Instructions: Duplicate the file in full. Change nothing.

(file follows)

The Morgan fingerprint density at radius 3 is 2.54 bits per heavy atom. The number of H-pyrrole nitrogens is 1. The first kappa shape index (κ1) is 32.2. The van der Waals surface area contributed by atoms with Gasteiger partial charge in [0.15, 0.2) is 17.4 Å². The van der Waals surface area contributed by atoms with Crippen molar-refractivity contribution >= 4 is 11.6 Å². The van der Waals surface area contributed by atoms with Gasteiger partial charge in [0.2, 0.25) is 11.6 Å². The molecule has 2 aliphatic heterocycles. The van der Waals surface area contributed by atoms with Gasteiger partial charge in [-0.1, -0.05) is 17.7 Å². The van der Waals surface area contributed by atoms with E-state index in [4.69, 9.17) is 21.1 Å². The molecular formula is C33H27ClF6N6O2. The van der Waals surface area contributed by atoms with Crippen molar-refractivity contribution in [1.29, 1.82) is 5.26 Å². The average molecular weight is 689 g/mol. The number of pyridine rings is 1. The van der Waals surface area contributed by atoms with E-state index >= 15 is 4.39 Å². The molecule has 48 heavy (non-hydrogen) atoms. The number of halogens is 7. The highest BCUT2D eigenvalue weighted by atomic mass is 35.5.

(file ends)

The Morgan fingerprint density at radius 3 is 2.54 bits per heavy atom. The number of H-pyrrole nitrogens is 1. The first kappa shape index (κ1) is 32.2. The van der Waals surface area contributed by atoms with Gasteiger partial charge in [0.15, 0.2) is 17.4 Å². The van der Waals surface area contributed by atoms with Crippen molar-refractivity contribution >= 4 is 11.6 Å². The van der Waals surface area contributed by atoms with Gasteiger partial charge in [0.2, 0.25) is 11.6 Å². The molecule has 2 aliphatic heterocycles. The van der Waals surface area contributed by atoms with Gasteiger partial charge in [-0.1, -0.05) is 17.7 Å². The van der Waals surface area contributed by atoms with E-state index in [4.69, 9.17) is 21.1 Å². The molecular formula is C33H27ClF6N6O2. The van der Waals surface area contributed by atoms with Crippen molar-refractivity contribution in [1.29, 1.82) is 5.26 Å². The average molecular weight is 689 g/mol. The number of pyridine rings is 1. The van der Waals surface area contributed by atoms with E-state index >= 15 is 4.39 Å². The molecule has 48 heavy (non-hydrogen) atoms. The number of halogens is 7. The highest BCUT2D eigenvalue weighted by atomic mass is 35.5.